SARASOTA, Fla. -- The Orioles had one busy spring.Most notably, the addition of three starters -- Alex Cobb, Andrew Cashner and Chris Tillman -- is expected to help bolster one of baseball's worst starting rotations in 2017. The O's are in make-or-break-territory this year, with big names like Adam Jones,
SARASOTA, Fla. -- The Orioles had one busy spring.
Most notably, the addition of three starters -- Alex Cobb, Andrew Cashner and Chris Tillman -- is expected to help bolster one of baseball's worst starting rotations in 2017. The O's are in make-or-break-territory this year, with big names like Adam Jones, Manny Machado -- who will move to shortstop -- Zach Britton and Brad Brach set to become free agents in the offseason. The contracts of manager Buck Showalter and executive vice president of baseball operations Dan Duquette are also up after this season.
It is, in many ways, now or never for the Orioles to make a postseason run.
That quest starts on Thursday, when they open the season at Camden Yards against the Twins.
What's the goal?
To return to prominence. The O's have made the postseason every other year recently, and after finishing in the American League East basement in 2017, they would like to see that trend continue. How far can they go? The O's have defied critics before, and they're prepared to do so again to get into October.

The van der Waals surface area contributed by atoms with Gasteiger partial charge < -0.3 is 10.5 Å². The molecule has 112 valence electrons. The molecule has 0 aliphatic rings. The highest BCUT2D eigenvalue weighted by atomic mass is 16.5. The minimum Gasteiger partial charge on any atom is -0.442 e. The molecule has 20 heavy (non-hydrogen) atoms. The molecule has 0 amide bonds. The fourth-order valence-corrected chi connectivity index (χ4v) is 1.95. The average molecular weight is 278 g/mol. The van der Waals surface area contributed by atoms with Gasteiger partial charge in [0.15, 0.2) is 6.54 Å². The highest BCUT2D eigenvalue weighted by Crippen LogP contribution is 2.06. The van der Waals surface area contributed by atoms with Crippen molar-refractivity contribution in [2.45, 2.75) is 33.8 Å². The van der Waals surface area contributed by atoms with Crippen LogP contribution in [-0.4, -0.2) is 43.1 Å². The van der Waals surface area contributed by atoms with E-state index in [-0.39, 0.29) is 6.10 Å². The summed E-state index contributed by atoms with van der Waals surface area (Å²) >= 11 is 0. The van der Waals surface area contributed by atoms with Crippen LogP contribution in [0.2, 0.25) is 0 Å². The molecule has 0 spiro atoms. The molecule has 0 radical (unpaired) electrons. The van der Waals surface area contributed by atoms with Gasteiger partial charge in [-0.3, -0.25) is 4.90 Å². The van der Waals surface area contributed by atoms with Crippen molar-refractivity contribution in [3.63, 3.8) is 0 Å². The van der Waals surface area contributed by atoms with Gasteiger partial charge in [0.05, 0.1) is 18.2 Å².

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What's the plan?
Pitch better, much better, in that rotation. If the Orioles can do that, they'll be in a lot more games and avoid overusing the bullpen. They'll also need sluggers Chris Davis and Mark Trumbo -- who will open the season on the disabled list -- to return to form.
The Yankees are stacked, and the Red Sox look equally dangerous. For the O's to have a shot at upending either club, or as an AL Wild Card team, there's little margin for error. Cobb will be relied on to help head up the rotation, as will Opening Day starter Dylan Bundy. The Orioles should be bolstered by the return of All-Star closer Britton in June.
What could go wrong?
The O's all-or-nothing lineup can be frustrating, and the team's lack of left-handed bats can often be a problem. If the rotation additions struggle to live up to expectations, things could go south quickly as the Orioles reach into their pitching depth. With all of the team's pending free agents, being out of the race by July could also promote a midseason fire sale in an attempt to get talent for players like Machado or Brach.
Who might surprise?
Rookie catcher Chance Sisco has made the team, and his bat looked solid when he came up in September. Starter Kevin Gausman is trying to rebound from a poor first half last year, while Machado has shown some serious skills in his new position. There's also the chance that Timothy Beckham, who will move to third with Machado at short, exceeds expectations.
Brittany Ghiroli has covered the Orioles for MLB.com since 2010. Follow her on Facebook and Twitter @britt_ghiroli, and listen to her podcast.